A vision of the distant future of Earth A vision of the distant future of Earth

A vision of the distant future of Earth

A vision of the distant future of Earth

A number of scientists presented a vision of the distant future of Earth, revealing “horrific” changes that the planet will witness millions of years from now.

It is known that about 200 million years ago, an unusual supercontinent called Pangea dominated the Earth. Eventually, the landmasses were torn apart and disintegrated, creating the world we see today.

However, the continents never stopped drifting. In about 250 million years, computer simulations suggest that supercontinents may once again prevail.

"It may end up looking very similar to what Pangea looked like when it was Dinosaurs roaming around.

While it is certain that the continents have migrated and are still migrating, due to the abundance of evidence from rocks and fossils, it is still uncertain how this massive geological change will occur in the world in the distant future.

However, visualizations made possible by modern computing have given scientists a better view of our planet's geological future.

Davis emphasized that as we learn more about the behavior of Earth's tectonic plates, and how our planet evolved in the past, these models will become more accurate.

Damian Nance, distinguished professor of geology from Ohio University, added: "I have no doubt that we will see another supercontinent. I have a lot of questions about when that might happen and what that might look like."

There are currently about four main candidates for the next distant supercontinent. The animation, created using software that constructs and visualizes geological activity on Earth, shows a supercontinent, dubbed Eureka, forming near the Earth's equator. The Pacific Ocean closes, and eventually the Atlantic Ocean closes as well.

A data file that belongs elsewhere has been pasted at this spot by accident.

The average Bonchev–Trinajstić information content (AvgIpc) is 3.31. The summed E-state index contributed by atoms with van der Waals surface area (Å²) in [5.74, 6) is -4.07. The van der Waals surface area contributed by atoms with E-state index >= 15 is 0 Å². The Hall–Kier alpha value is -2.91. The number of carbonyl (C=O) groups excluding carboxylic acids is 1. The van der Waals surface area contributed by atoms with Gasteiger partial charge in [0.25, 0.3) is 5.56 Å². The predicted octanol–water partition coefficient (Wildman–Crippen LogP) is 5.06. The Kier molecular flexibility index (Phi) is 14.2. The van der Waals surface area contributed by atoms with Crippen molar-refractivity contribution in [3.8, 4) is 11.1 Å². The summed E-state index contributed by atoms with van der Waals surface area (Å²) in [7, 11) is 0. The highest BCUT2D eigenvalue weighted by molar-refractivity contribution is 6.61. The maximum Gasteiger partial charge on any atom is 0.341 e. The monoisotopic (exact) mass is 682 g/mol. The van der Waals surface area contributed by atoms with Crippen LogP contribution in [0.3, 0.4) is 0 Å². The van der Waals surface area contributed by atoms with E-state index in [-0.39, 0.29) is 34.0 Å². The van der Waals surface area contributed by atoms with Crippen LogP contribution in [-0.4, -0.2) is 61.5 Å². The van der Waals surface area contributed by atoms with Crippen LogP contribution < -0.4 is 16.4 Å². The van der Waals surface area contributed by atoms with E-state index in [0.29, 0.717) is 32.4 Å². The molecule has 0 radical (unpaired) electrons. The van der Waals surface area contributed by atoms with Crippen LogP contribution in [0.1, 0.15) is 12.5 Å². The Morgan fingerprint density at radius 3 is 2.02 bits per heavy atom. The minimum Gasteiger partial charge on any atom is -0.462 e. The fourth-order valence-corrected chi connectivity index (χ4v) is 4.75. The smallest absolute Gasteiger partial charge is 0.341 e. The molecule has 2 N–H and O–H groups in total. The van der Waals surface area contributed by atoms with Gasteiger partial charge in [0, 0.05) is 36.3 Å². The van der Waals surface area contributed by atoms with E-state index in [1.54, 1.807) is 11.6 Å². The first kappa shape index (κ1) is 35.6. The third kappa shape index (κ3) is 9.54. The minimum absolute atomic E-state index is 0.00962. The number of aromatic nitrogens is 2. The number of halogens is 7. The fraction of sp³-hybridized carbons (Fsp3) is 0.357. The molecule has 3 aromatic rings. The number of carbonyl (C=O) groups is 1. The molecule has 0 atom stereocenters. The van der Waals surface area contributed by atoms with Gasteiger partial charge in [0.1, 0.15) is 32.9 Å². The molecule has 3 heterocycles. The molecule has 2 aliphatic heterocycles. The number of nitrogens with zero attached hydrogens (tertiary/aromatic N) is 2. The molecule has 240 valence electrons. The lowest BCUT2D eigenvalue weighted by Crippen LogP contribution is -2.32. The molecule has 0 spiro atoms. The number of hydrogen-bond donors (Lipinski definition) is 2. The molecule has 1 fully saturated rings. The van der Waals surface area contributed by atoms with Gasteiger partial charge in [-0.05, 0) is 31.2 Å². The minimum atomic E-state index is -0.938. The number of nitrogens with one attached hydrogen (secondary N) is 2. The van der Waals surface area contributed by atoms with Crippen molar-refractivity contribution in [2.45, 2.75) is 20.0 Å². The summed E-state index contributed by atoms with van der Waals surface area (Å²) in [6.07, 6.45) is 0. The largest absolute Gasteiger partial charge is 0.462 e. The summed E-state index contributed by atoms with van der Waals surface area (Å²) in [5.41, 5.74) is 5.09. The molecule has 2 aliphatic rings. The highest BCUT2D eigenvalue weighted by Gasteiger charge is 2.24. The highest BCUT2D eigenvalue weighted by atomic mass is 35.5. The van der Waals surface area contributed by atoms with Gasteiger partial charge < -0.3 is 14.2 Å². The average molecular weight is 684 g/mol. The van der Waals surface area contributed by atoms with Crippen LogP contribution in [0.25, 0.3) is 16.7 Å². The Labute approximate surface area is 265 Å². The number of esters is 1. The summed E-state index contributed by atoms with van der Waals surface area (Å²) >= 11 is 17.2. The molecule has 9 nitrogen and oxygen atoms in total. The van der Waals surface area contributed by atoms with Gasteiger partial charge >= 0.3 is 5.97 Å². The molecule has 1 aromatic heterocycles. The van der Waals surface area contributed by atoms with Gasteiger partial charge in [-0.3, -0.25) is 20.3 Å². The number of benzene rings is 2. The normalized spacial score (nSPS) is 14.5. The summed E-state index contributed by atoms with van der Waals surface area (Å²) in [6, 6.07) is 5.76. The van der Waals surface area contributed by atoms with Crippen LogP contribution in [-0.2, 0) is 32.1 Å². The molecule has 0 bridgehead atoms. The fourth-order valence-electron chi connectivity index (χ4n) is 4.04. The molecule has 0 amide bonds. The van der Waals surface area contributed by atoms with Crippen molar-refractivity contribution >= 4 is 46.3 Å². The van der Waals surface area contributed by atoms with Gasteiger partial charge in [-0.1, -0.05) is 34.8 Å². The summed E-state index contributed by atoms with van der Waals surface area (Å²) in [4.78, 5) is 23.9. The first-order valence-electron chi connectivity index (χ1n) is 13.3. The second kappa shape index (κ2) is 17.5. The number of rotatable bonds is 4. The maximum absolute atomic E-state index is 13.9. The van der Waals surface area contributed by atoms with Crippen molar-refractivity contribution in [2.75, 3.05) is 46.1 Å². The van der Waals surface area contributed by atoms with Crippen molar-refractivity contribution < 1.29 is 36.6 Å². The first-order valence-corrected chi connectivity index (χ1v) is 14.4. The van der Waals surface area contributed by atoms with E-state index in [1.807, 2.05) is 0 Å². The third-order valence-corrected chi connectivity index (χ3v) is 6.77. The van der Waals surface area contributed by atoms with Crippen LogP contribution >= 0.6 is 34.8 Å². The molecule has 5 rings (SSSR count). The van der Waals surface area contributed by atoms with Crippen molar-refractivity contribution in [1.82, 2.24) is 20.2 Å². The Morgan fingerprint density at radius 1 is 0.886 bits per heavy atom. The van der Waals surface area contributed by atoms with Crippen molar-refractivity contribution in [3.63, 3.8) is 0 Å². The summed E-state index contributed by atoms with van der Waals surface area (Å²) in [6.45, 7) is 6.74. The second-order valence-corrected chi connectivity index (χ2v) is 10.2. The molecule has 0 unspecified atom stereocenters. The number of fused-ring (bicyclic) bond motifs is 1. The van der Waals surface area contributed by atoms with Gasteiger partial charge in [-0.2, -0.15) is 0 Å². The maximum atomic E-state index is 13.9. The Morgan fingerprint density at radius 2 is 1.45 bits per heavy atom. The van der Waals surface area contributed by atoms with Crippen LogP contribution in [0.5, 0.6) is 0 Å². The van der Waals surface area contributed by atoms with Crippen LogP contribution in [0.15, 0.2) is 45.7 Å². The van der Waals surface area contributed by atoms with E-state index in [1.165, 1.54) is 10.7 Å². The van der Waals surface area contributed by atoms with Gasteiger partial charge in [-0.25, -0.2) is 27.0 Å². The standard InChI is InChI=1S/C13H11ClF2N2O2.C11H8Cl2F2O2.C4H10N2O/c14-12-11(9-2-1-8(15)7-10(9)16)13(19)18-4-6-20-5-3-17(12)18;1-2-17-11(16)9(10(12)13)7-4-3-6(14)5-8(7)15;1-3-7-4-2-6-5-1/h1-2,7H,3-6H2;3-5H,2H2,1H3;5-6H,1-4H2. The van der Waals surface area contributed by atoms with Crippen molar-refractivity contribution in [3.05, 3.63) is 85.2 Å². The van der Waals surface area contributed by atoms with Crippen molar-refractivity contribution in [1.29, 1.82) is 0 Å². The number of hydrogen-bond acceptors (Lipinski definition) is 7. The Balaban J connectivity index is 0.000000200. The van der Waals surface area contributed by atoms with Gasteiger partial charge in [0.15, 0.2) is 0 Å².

In another supercontinent scenario called “Amasia,” the current continents drift northward, with the exception of Antarctica, and cluster around the North Pole.

Under a different geological system called Novopangia, the continents continue to move much as they do today, the Atlantic Ocean continues to expand, but the vast Pacific Ocean closes off.

The fourth scenario involves the formation of a supercontinent called the tropical Pangea Ultima, where continents form around the Atlantic Ocean, which stops diverging.

Last year, a group of scientists used a supercomputer to model the climate of a supercontinent like Pangea Ultima, and found that it would host inhospitable surface environments (due to high volcanic activity, heat in the tropics, and lack of marine cooling in the warm interior). Without evolution, many species would likely not be able to survive on much of the scorching surface.

Scientists have indicated that the next supercontinent, whether it is "Eureka", "Amasia", "Novopangea", or "Pangaea Ultima", may not be the last on Earth. The continents will slide over the Earth's hot mantle, a thick region of semi-solid rock, which convects and moves the continents upward.

Geologists do not expect this process to stop for a very long time. In fact, the continents are likely in a slow-moving supercontinent cycle, in which huge land masses repeatedly converge, then break apart, then converge again.

“We may end up with six or seven supercontinent cycles throughout Earth's history,” Davies explained, noting that the planet may have already had four or five supercontinents.

6 Comments

  1. A very detailed description of the future of our Earth

    ReplyDelete
  2. is known that about 200 million years ago, an unusual supercontinent called Pangea dominated the Earth. Eventually, the landmasses were torn apart and disintegrated, creating the world we see today.

    ReplyDelete
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